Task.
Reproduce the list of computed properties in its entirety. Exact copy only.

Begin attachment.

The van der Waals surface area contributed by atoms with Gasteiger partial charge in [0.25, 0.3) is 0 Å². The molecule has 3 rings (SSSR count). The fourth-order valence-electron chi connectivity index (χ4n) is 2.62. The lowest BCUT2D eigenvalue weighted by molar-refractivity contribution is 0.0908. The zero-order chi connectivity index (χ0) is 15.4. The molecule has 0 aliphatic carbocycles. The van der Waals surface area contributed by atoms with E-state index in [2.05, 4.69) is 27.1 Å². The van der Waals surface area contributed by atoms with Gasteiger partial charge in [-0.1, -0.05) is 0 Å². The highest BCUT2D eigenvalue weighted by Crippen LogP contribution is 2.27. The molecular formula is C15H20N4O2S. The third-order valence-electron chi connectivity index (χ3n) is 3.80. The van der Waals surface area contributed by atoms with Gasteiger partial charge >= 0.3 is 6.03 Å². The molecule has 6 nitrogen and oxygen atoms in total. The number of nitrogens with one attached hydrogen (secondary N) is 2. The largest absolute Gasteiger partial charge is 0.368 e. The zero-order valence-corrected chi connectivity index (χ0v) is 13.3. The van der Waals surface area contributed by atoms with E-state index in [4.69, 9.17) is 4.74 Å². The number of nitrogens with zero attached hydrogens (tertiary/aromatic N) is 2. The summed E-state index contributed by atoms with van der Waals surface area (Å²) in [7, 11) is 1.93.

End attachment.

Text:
The van der Waals surface area contributed by atoms with Gasteiger partial charge in [0.25, 0.3) is 0 Å². The molecule has 3 rings (SSSR count). The fourth-order valence-electron chi connectivity index (χ4n) is 2.62. The lowest BCUT2D eigenvalue weighted by molar-refractivity contribution is 0.0908. The zero-order chi connectivity index (χ0) is 15.4. The molecule has 0 aliphatic carbocycles. The van der Waals surface area contributed by atoms with E-state index in [2.05, 4.69) is 27.1 Å². The van der Waals surface area contributed by atoms with Gasteiger partial charge in [-0.1, -0.05) is 0 Å². The highest BCUT2D eigenvalue weighted by Crippen LogP contribution is 2.27. The molecular formula is C15H20N4O2S. The third-order valence-electron chi connectivity index (χ3n) is 3.80. The van der Waals surface area contributed by atoms with Gasteiger partial charge >= 0.3 is 6.03 Å². The molecule has 6 nitrogen and oxygen atoms in total. The number of nitrogens with one attached hydrogen (secondary N) is 2. The largest absolute Gasteiger partial charge is 0.368 e. The zero-order valence-corrected chi connectivity index (χ0v) is 13.3. The van der Waals surface area contributed by atoms with E-state index in [4.69, 9.17) is 4.74 Å². The number of nitrogens with zero attached hydrogens (tertiary/aromatic N) is 2. The summed E-state index contributed by atoms with van der Waals surface area (Å²) in [7, 11) is 1.93.